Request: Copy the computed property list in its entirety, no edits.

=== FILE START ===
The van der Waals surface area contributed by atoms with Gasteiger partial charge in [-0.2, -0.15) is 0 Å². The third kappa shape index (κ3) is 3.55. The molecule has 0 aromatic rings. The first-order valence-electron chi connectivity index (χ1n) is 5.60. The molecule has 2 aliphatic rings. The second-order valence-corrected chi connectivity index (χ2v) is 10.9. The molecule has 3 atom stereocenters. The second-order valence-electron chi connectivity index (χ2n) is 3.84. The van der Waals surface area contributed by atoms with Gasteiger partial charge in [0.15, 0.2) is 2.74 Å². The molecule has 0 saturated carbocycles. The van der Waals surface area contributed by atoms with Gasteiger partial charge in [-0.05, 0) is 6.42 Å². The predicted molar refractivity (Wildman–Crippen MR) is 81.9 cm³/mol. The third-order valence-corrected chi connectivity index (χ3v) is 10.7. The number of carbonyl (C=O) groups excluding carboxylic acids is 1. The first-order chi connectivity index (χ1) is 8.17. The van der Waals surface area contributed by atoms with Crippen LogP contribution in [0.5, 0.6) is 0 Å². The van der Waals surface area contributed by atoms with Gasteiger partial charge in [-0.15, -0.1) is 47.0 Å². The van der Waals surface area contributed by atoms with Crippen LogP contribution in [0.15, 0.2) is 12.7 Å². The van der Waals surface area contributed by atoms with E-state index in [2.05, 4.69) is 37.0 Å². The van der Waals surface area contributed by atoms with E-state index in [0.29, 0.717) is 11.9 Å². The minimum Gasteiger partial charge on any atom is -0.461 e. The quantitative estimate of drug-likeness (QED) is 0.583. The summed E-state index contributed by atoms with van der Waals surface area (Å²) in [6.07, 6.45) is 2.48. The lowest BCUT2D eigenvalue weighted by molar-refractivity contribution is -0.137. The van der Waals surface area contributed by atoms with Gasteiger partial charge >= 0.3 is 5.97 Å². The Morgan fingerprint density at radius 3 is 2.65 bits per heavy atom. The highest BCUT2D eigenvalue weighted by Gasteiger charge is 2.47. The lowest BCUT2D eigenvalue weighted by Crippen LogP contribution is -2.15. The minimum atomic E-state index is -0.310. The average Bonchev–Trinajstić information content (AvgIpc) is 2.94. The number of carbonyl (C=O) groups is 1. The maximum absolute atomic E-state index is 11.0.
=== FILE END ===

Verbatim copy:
The van der Waals surface area contributed by atoms with Gasteiger partial charge in [-0.2, -0.15) is 0 Å². The third kappa shape index (κ3) is 3.55. The molecule has 0 aromatic rings. The first-order valence-electron chi connectivity index (χ1n) is 5.60. The molecule has 2 aliphatic rings. The second-order valence-corrected chi connectivity index (χ2v) is 10.9. The molecule has 3 atom stereocenters. The second-order valence-electron chi connectivity index (χ2n) is 3.84. The van der Waals surface area contributed by atoms with Gasteiger partial charge in [0.15, 0.2) is 2.74 Å². The molecule has 0 saturated carbocycles. The van der Waals surface area contributed by atoms with Gasteiger partial charge in [-0.05, 0) is 6.42 Å². The predicted molar refractivity (Wildman–Crippen MR) is 81.9 cm³/mol. The third-order valence-corrected chi connectivity index (χ3v) is 10.7. The number of carbonyl (C=O) groups excluding carboxylic acids is 1. The first-order chi connectivity index (χ1) is 8.17. The van der Waals surface area contributed by atoms with Crippen LogP contribution in [0.5, 0.6) is 0 Å². The van der Waals surface area contributed by atoms with Gasteiger partial charge in [-0.15, -0.1) is 47.0 Å². The van der Waals surface area contributed by atoms with Crippen LogP contribution in [0.15, 0.2) is 12.7 Å². The van der Waals surface area contributed by atoms with E-state index in [2.05, 4.69) is 37.0 Å². The van der Waals surface area contributed by atoms with E-state index in [0.29, 0.717) is 11.9 Å². The minimum Gasteiger partial charge on any atom is -0.461 e. The quantitative estimate of drug-likeness (QED) is 0.583. The summed E-state index contributed by atoms with van der Waals surface area (Å²) in [6.07, 6.45) is 2.48. The lowest BCUT2D eigenvalue weighted by molar-refractivity contribution is -0.137. The van der Waals surface area contributed by atoms with Gasteiger partial charge >= 0.3 is 5.97 Å². The Morgan fingerprint density at radius 3 is 2.65 bits per heavy atom. The highest BCUT2D eigenvalue weighted by Gasteiger charge is 2.47. The lowest BCUT2D eigenvalue weighted by Crippen LogP contribution is -2.15. The minimum atomic E-state index is -0.310. The average Bonchev–Trinajstić information content (AvgIpc) is 2.94. The number of carbonyl (C=O) groups is 1. The maximum absolute atomic E-state index is 11.0.